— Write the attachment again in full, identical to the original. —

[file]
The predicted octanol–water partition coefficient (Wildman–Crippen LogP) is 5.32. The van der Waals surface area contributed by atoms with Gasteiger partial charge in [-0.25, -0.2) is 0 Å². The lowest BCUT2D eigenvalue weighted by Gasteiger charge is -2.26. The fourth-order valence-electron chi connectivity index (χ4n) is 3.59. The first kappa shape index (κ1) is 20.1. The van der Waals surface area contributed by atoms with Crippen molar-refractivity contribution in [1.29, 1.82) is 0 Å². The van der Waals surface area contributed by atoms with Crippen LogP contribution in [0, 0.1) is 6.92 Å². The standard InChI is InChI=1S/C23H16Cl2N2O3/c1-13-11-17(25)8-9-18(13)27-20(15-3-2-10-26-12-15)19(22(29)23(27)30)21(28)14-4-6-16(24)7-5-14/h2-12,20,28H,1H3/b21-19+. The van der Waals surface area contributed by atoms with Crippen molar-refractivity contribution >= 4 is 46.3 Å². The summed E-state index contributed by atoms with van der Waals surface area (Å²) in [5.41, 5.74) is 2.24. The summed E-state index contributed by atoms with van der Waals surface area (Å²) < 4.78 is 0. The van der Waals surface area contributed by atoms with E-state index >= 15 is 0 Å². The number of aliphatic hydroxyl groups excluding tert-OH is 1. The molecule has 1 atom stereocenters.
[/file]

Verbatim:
The predicted octanol–water partition coefficient (Wildman–Crippen LogP) is 5.32. The van der Waals surface area contributed by atoms with Gasteiger partial charge in [-0.25, -0.2) is 0 Å². The lowest BCUT2D eigenvalue weighted by Gasteiger charge is -2.26. The fourth-order valence-electron chi connectivity index (χ4n) is 3.59. The first kappa shape index (κ1) is 20.1. The van der Waals surface area contributed by atoms with Crippen molar-refractivity contribution in [1.29, 1.82) is 0 Å². The van der Waals surface area contributed by atoms with Crippen LogP contribution in [0, 0.1) is 6.92 Å². The standard InChI is InChI=1S/C23H16Cl2N2O3/c1-13-11-17(25)8-9-18(13)27-20(15-3-2-10-26-12-15)19(22(29)23(27)30)21(28)14-4-6-16(24)7-5-14/h2-12,20,28H,1H3/b21-19+. The van der Waals surface area contributed by atoms with Crippen molar-refractivity contribution >= 4 is 46.3 Å². The summed E-state index contributed by atoms with van der Waals surface area (Å²) in [5.41, 5.74) is 2.24. The summed E-state index contributed by atoms with van der Waals surface area (Å²) < 4.78 is 0. The van der Waals surface area contributed by atoms with E-state index >= 15 is 0 Å². The number of aliphatic hydroxyl groups excluding tert-OH is 1. The molecule has 1 atom stereocenters.